Do you struggle to fit in quality family time with your family? Do you find both school holidays and term-time a mix of emotions? During the summer, you get lots of time together, but that makes balancing other roles and work tough, and during term-time, you’re usually able to get more done at home or work, but family time is much reduced and evenings can be taken up with homework and other duties.
You’re not alone! Bassetts Vitamins recently released the Bassetts Vitamins Purple Paper, a detailed report into family life based on expert input and a detailed survey of 2,000 UK families. The bottom line? It’s harder than ever to spend ‘quality’ time with our families, with the average family totting up just seven hours a week and a surprising 10% of UK family reporting that they spend no quality time together at all.
The study was complied by Dr Richard Woolfson (a Child Psychologist) and supported by Charlotte Stirling-Reed (a Registered Nutritionist) and Elizabeth Leigh-Firbank (a Bassetts Vitamins Development Scientist Nutritionist). It highlights the importance of quality family time, looks at how parent/child time can benefit both parties, discusses the role of nutrition in family life, and tackles the barriers to family time as well as some possible solutions.
The following statistics highlight how varied family time can be, both in terms of its availability and what we perceive as ‘quality’ time.
- Almost 50% of parents with children under 18 said they were truly ‘desperate’ to spend more time together
- 59% of UK parents consider watching TV together as quality time
- 33% consider talking in the car together as spending quality time as a family
- 20% of survey respondents admitted that they regularly go a full week without getting together as a family
- 10% of parents explained that their lives are so busy they don’t spend any time together at all
- There are regional differences in our perceptions of family time. Over three quarters of families in the East Midlands and South West think discussions over dinner is the best time to spend time together, while 79% of Welsh families prefer to play game together, and nearly three quarters of families in the North West prefer visiting attractions.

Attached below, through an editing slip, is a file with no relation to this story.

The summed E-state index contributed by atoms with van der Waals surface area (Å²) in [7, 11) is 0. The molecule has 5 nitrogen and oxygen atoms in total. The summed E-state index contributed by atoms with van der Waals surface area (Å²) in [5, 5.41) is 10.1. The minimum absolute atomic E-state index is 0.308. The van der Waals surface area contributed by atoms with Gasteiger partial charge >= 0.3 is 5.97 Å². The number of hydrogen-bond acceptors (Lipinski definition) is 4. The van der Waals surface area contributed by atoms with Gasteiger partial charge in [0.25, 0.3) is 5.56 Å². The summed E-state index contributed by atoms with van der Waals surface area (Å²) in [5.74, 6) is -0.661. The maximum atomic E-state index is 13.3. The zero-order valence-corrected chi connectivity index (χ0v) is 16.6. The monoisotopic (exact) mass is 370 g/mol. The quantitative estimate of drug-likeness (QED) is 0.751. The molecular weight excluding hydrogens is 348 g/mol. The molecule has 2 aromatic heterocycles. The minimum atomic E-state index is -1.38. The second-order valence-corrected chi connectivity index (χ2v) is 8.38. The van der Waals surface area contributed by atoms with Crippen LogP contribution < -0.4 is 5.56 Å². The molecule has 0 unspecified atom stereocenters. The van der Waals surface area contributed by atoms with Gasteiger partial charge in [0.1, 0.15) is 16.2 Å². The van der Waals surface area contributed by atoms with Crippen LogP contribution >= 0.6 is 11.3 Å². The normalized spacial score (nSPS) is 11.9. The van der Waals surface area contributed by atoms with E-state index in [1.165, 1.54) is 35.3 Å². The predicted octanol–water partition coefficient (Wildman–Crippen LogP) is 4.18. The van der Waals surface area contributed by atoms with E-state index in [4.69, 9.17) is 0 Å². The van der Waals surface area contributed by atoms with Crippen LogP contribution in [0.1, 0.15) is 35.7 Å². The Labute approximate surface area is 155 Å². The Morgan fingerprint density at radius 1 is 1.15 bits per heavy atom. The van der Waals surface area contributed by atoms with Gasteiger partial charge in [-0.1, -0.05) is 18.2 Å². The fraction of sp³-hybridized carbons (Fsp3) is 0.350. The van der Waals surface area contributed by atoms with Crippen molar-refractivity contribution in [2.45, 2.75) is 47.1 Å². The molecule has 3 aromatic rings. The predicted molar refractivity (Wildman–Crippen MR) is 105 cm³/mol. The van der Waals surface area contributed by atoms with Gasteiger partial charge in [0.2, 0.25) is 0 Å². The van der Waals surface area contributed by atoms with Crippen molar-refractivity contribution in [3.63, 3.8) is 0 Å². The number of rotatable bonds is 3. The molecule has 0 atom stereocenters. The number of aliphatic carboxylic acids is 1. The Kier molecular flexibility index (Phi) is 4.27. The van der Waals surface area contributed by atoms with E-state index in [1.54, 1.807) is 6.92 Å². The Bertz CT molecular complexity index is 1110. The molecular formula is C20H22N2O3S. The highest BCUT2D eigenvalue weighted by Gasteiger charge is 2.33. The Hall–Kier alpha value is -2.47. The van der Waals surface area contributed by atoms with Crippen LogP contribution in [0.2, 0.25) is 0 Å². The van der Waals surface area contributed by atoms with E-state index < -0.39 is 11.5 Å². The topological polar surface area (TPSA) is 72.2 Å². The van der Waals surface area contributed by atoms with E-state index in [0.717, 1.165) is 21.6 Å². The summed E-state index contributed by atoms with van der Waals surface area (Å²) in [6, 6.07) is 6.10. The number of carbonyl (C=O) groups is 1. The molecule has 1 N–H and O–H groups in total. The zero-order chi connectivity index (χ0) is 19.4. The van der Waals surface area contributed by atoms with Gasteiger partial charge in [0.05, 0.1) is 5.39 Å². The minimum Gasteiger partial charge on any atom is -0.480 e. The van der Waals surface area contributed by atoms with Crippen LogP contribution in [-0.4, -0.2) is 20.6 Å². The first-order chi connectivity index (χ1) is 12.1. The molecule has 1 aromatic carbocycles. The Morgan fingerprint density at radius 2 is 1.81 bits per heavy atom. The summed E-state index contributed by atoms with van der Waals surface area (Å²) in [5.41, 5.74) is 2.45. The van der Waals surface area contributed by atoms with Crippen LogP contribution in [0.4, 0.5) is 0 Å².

To delve a little deeper into the report findings, Bassetts Vitamins invited me and four of my fellow bloggers (Cathy from Mummy Travels, Kirstie from The Family Adventure Project, Mel from Le Coin De Mel and Maggy from Red Ted Art) to a roundtable discussion.
Talking us through the report was Dr Richard, with nutritional input from Charlotte and Elizabeth. During the morning, the six of all chatted through the report, discussing not only the Family Life Survey, but also what the findings and recommendations meant to us. Here’s a taste of what we covered.
Recognising that ‘family time’ matters
Right now, I’d estimate that we as a family spend approximately 25 hours a week together as a whole family, made up of about 10 hours during the week, and 15 hours at weekends (we’re around each other more than that, but children of course need some time to themselves, or with friends without direct parental input!), but it wasn’t always thus.
About four years ago, there was a point in our family life where both myself and my husband Mark were working full time in office-based roles, and an hour of quality of time on weekday evenings and snatched hours at the weekend became commonplace. It wasn’t long before both of us decided that squashing everything into the current setup wasn’t the kind of life we wanted, so one after the other, we went freelance and worked to create jobs that would allow us to continue our chosen careers whilst still carving out meaningful family time.
Of course, not every family is fortunate enough to be able to take such radical steps, but I think every one of us, whatever our circumstances, can benefit from reflecting on our work/life balance from time to time, and taking steps to claw back a little time for what really matters. Mark and I still have to do that even now, as work or other demands encroach on family life.
Certainly around the room at our roundtable, the battle to make the most of family time rang true for all of us. We all agreed how important quality time with our children is and that we all do what we can to make the most of it.
Playing and growing together
Use of the phase ‘quality time’ of course cropped up during our discussions, since it’s such a subjective phrase, as borne out by the stats above.
I think I underestimated how different it can be for families. For some, family time is only really quality time when you’re out and about, trying something new or breathing fresh air at the partk, for others, my family included, quality time of course includes such adventures, but can also be had anywhere, including in front of the telly. What really matters to us is that we’re all present (turning off tablets, laptops, and phones) and enjoying a shared experience – it can be so subtle we don’t even notice, but it’s valuable nonetheless.
Take last Saturday, when I had a conference to head to in the afternoon and I was conscious of making the most of the morning. The kids, Mark and I were still in various states of undress/PJs at lunchtime, laughing together, running around the house, simply having fun.
We’re all huge fans of forest walks but that morning with limited time, simply enjoying each other’s company and being in the moment ranked higher on the agenda than going out, or even getting dressed.